Floyd3345 | Jun 15, 2019 |
This is a terrifying read. Preston has cast the ebola virus as though it were a monster in your closet. No joke. You read this book and you'll think you're reading about live monsters in the world hiding in every place just waiting for the opportunity to sneak and subtly attack or, if you prefer, to jump out and viciously attack.

After reading this true tale of horror, you may want to buy sanitary gloves and a mask for protection against the beast. ( )
  atdCross | Jun 11, 2019 |
Holy shit this was a good book. Riveting tale of emerging diseases like Ebola and AIDS in the modern world. It's basically a cautionary tale of reproduction. If we keep reproducing and overpopulating the world, we will eventually destroy the places where dangerous organisms live. That's when they adapt. Most of what exists in nature are not a sentient beings. Most of these beings do not have reason or ethics. Those things simply find the best ways to survive. If that means killing humans, so be it. So, uh, yeah, I'm childfree and old. Good luck with that, people of the future! ( )
  authenticjoy | Mar 29, 2019 |
this is a story about filoviruses, species-jumping killer machines that invade blood cells, bursting them to the point where the soft tissues of a mammal become liquified in a gruesome and devastating death within days of infection. The original outbreaks of a virus called Marburg eventually evolve into the Ebola filovirus which devastated human villages in Sudan and Zaire in 1976.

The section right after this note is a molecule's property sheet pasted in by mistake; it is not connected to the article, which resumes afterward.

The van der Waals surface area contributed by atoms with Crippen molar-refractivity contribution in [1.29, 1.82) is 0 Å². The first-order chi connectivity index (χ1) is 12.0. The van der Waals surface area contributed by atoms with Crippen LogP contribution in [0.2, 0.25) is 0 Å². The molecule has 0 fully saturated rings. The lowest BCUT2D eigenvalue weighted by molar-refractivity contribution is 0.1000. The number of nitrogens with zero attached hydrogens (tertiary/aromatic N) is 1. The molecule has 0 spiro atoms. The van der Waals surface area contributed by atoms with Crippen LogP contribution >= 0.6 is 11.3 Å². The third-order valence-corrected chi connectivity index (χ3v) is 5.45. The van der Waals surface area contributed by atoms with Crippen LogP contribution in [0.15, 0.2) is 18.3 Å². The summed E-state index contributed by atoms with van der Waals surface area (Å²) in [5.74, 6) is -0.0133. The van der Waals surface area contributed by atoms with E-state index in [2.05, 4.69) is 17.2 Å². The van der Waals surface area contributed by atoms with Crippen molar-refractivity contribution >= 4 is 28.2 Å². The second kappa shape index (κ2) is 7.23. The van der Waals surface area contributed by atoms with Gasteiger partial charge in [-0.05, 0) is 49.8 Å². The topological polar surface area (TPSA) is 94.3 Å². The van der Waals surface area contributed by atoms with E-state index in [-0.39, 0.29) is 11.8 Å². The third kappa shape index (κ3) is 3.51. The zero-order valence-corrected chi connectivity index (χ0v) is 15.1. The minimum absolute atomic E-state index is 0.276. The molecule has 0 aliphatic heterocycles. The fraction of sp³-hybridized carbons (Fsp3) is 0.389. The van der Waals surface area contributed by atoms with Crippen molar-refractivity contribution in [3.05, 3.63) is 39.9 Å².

This type of virus wasn't widely known in the US until in 1989 monkeys in a Reston, Va., research lab began dying with Ebola-like symptoms....

This is impressively well written. It takes a very skillful author to present this information in a story format, with characters and a plot and a climax. He introduces technical concepts in a clear and visual way without overdoing the jargon and gives such a in-the-moment feeling of the situation. ( )
  Darth-Heather | Jan 23, 2019 |
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» Add other authors (10 possible)

Author nameRoleType of authorWork?Status
Richard Prestonprimary authorall editionscalculated
Davidson, Richard M.Narratorsecondary authorsome editionsconfirmed
Rietz, Hans Dusecondary authorsome editionsconfirmed
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Epigraph
The second angel poored his bowl into the sea, and it became like the blood of a dead man. --Apocalypse
Dedication
To Frederic Delano Grant, Jr., admired by all who knew him.
First words
1980 New Year's Day: Charles Monet was a loner.
Quotations
The kill rate in humans infected with Ebola Zaire is nine out of ten. Ninety percent of the people who come down with Ebola Zaire die of it. Ebola Zaire is a slate wiper in humans.
You can't fight off Ebola the way you fight off a cold.
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Disambiguation notice
Be careful when combining a book titled Virus with the author's last name of Preston. Both Douglas Preston/Lincoln Child AND Richard Preston have a book with this title.